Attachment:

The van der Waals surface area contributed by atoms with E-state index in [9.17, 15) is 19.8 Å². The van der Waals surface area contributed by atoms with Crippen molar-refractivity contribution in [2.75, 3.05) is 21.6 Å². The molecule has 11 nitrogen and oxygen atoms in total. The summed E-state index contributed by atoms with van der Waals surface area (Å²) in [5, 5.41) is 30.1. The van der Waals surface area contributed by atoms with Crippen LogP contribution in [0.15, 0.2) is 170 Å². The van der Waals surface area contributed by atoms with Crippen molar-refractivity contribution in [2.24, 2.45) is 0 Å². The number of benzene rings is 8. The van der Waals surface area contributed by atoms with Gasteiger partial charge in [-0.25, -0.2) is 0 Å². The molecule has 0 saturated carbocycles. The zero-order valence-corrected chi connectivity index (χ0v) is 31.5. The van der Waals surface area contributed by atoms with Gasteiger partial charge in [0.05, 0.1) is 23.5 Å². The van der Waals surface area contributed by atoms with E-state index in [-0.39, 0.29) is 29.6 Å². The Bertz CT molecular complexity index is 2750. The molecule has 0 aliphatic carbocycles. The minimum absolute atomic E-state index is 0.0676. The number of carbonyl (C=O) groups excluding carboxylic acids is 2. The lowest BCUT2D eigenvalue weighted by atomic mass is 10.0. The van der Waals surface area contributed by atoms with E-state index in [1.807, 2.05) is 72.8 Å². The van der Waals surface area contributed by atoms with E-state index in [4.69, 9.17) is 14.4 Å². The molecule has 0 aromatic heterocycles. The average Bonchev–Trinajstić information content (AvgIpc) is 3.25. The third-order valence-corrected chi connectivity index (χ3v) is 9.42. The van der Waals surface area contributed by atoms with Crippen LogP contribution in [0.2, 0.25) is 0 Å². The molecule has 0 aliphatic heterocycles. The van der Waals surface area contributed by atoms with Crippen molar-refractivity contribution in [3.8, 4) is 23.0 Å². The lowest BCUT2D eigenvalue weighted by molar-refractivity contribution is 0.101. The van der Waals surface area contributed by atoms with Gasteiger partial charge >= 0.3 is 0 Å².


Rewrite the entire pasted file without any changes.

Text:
The van der Waals surface area contributed by atoms with E-state index in [9.17, 15) is 19.8 Å². The van der Waals surface area contributed by atoms with Crippen molar-refractivity contribution in [2.75, 3.05) is 21.6 Å². The molecule has 11 nitrogen and oxygen atoms in total. The summed E-state index contributed by atoms with van der Waals surface area (Å²) in [5, 5.41) is 30.1. The van der Waals surface area contributed by atoms with Crippen LogP contribution in [0.15, 0.2) is 170 Å². The van der Waals surface area contributed by atoms with Crippen molar-refractivity contribution in [2.24, 2.45) is 0 Å². The number of benzene rings is 8. The van der Waals surface area contributed by atoms with Gasteiger partial charge in [-0.25, -0.2) is 0 Å². The molecule has 0 saturated carbocycles. The zero-order valence-corrected chi connectivity index (χ0v) is 31.5. The van der Waals surface area contributed by atoms with Gasteiger partial charge in [0.05, 0.1) is 23.5 Å². The van der Waals surface area contributed by atoms with E-state index in [-0.39, 0.29) is 29.6 Å². The Bertz CT molecular complexity index is 2750. The molecule has 0 aliphatic carbocycles. The minimum absolute atomic E-state index is 0.0676. The number of carbonyl (C=O) groups excluding carboxylic acids is 2. The lowest BCUT2D eigenvalue weighted by atomic mass is 10.0. The van der Waals surface area contributed by atoms with E-state index in [1.807, 2.05) is 72.8 Å². The van der Waals surface area contributed by atoms with E-state index in [4.69, 9.17) is 14.4 Å². The molecule has 0 aromatic heterocycles. The average Bonchev–Trinajstić information content (AvgIpc) is 3.25. The third-order valence-corrected chi connectivity index (χ3v) is 9.42. The van der Waals surface area contributed by atoms with Crippen LogP contribution in [0.2, 0.25) is 0 Å². The molecule has 0 aliphatic heterocycles. The van der Waals surface area contributed by atoms with Crippen molar-refractivity contribution in [3.8, 4) is 23.0 Å². The lowest BCUT2D eigenvalue weighted by molar-refractivity contribution is 0.101. The van der Waals surface area contributed by atoms with Gasteiger partial charge >= 0.3 is 0 Å².